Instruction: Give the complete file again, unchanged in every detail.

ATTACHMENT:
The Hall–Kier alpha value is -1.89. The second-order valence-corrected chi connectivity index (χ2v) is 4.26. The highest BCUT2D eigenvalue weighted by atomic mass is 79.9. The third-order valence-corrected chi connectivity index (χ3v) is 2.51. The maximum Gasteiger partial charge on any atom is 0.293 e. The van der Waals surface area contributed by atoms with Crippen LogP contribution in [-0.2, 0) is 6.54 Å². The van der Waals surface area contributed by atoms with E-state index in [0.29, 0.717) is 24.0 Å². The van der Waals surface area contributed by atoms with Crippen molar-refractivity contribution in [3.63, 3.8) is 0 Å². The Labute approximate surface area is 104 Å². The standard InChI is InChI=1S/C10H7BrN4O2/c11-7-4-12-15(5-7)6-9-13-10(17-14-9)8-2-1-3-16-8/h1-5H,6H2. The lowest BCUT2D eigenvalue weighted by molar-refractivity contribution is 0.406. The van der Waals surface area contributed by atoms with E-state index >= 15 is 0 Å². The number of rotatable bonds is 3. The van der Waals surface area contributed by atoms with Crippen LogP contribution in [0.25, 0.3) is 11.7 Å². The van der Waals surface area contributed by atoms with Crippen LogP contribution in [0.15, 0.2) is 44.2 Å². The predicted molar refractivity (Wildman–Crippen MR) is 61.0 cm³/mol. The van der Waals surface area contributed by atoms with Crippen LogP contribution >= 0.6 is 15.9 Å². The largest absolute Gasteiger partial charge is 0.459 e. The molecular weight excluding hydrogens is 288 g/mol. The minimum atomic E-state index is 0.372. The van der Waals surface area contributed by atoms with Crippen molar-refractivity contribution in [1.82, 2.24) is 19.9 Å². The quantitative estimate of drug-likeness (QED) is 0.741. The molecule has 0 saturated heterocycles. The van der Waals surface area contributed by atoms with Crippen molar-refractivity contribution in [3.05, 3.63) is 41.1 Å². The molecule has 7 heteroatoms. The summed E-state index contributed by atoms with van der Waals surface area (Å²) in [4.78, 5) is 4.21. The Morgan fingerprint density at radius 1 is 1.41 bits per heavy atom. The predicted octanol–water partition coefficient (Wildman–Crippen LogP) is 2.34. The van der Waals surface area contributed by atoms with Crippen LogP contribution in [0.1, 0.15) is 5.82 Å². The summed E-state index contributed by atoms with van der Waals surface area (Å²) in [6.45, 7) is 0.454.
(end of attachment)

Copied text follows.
The Hall–Kier alpha value is -1.89. The second-order valence-corrected chi connectivity index (χ2v) is 4.26. The highest BCUT2D eigenvalue weighted by atomic mass is 79.9. The third-order valence-corrected chi connectivity index (χ3v) is 2.51. The maximum Gasteiger partial charge on any atom is 0.293 e. The van der Waals surface area contributed by atoms with Crippen LogP contribution in [-0.2, 0) is 6.54 Å². The van der Waals surface area contributed by atoms with E-state index in [0.29, 0.717) is 24.0 Å². The van der Waals surface area contributed by atoms with Crippen molar-refractivity contribution in [3.63, 3.8) is 0 Å². The Labute approximate surface area is 104 Å². The standard InChI is InChI=1S/C10H7BrN4O2/c11-7-4-12-15(5-7)6-9-13-10(17-14-9)8-2-1-3-16-8/h1-5H,6H2. The lowest BCUT2D eigenvalue weighted by molar-refractivity contribution is 0.406. The van der Waals surface area contributed by atoms with E-state index >= 15 is 0 Å². The number of rotatable bonds is 3. The van der Waals surface area contributed by atoms with Crippen LogP contribution in [0.25, 0.3) is 11.7 Å². The van der Waals surface area contributed by atoms with Crippen LogP contribution in [0.15, 0.2) is 44.2 Å². The predicted molar refractivity (Wildman–Crippen MR) is 61.0 cm³/mol. The van der Waals surface area contributed by atoms with Crippen LogP contribution >= 0.6 is 15.9 Å². The largest absolute Gasteiger partial charge is 0.459 e. The molecular weight excluding hydrogens is 288 g/mol. The minimum atomic E-state index is 0.372. The van der Waals surface area contributed by atoms with Crippen molar-refractivity contribution in [1.82, 2.24) is 19.9 Å². The quantitative estimate of drug-likeness (QED) is 0.741. The molecule has 0 saturated heterocycles. The van der Waals surface area contributed by atoms with Crippen molar-refractivity contribution in [3.05, 3.63) is 41.1 Å². The molecule has 7 heteroatoms. The summed E-state index contributed by atoms with van der Waals surface area (Å²) in [4.78, 5) is 4.21. The Morgan fingerprint density at radius 1 is 1.41 bits per heavy atom. The predicted octanol–water partition coefficient (Wildman–Crippen LogP) is 2.34. The van der Waals surface area contributed by atoms with Crippen LogP contribution in [0.1, 0.15) is 5.82 Å². The summed E-state index contributed by atoms with van der Waals surface area (Å²) in [6.45, 7) is 0.454.